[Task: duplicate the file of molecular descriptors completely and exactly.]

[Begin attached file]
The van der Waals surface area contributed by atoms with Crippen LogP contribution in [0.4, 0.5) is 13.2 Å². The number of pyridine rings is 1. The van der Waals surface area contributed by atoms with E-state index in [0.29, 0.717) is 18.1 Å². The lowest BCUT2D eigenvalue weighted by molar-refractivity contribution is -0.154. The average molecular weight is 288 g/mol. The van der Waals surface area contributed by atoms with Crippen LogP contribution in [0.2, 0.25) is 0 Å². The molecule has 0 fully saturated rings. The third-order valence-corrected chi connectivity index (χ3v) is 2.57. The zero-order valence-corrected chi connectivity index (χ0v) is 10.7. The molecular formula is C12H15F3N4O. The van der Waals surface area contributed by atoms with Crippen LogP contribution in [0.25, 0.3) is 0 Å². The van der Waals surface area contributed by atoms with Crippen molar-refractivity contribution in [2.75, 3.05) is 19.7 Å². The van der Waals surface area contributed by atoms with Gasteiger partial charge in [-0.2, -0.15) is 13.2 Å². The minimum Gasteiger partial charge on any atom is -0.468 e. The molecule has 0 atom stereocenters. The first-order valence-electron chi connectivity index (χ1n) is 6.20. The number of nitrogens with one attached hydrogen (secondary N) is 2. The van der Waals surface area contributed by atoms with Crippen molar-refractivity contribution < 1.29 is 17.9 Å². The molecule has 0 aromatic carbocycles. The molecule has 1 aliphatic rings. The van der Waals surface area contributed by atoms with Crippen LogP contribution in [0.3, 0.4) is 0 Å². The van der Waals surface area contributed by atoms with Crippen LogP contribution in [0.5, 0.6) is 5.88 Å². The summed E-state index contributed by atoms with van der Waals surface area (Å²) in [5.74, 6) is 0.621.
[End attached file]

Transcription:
The van der Waals surface area contributed by atoms with Crippen LogP contribution in [0.4, 0.5) is 13.2 Å². The number of pyridine rings is 1. The van der Waals surface area contributed by atoms with E-state index in [0.29, 0.717) is 18.1 Å². The lowest BCUT2D eigenvalue weighted by molar-refractivity contribution is -0.154. The average molecular weight is 288 g/mol. The van der Waals surface area contributed by atoms with Crippen LogP contribution in [0.2, 0.25) is 0 Å². The molecule has 0 fully saturated rings. The third-order valence-corrected chi connectivity index (χ3v) is 2.57. The zero-order valence-corrected chi connectivity index (χ0v) is 10.7. The molecular formula is C12H15F3N4O. The van der Waals surface area contributed by atoms with Crippen LogP contribution in [0.25, 0.3) is 0 Å². The van der Waals surface area contributed by atoms with Crippen molar-refractivity contribution in [2.75, 3.05) is 19.7 Å². The van der Waals surface area contributed by atoms with Gasteiger partial charge in [-0.2, -0.15) is 13.2 Å². The minimum Gasteiger partial charge on any atom is -0.468 e. The molecule has 0 atom stereocenters. The first-order valence-electron chi connectivity index (χ1n) is 6.20. The number of nitrogens with one attached hydrogen (secondary N) is 2. The van der Waals surface area contributed by atoms with Crippen molar-refractivity contribution < 1.29 is 17.9 Å². The molecule has 0 aromatic carbocycles. The molecule has 1 aliphatic rings. The van der Waals surface area contributed by atoms with Crippen LogP contribution in [0.3, 0.4) is 0 Å². The van der Waals surface area contributed by atoms with Crippen LogP contribution in [0.5, 0.6) is 5.88 Å². The summed E-state index contributed by atoms with van der Waals surface area (Å²) in [5.74, 6) is 0.621.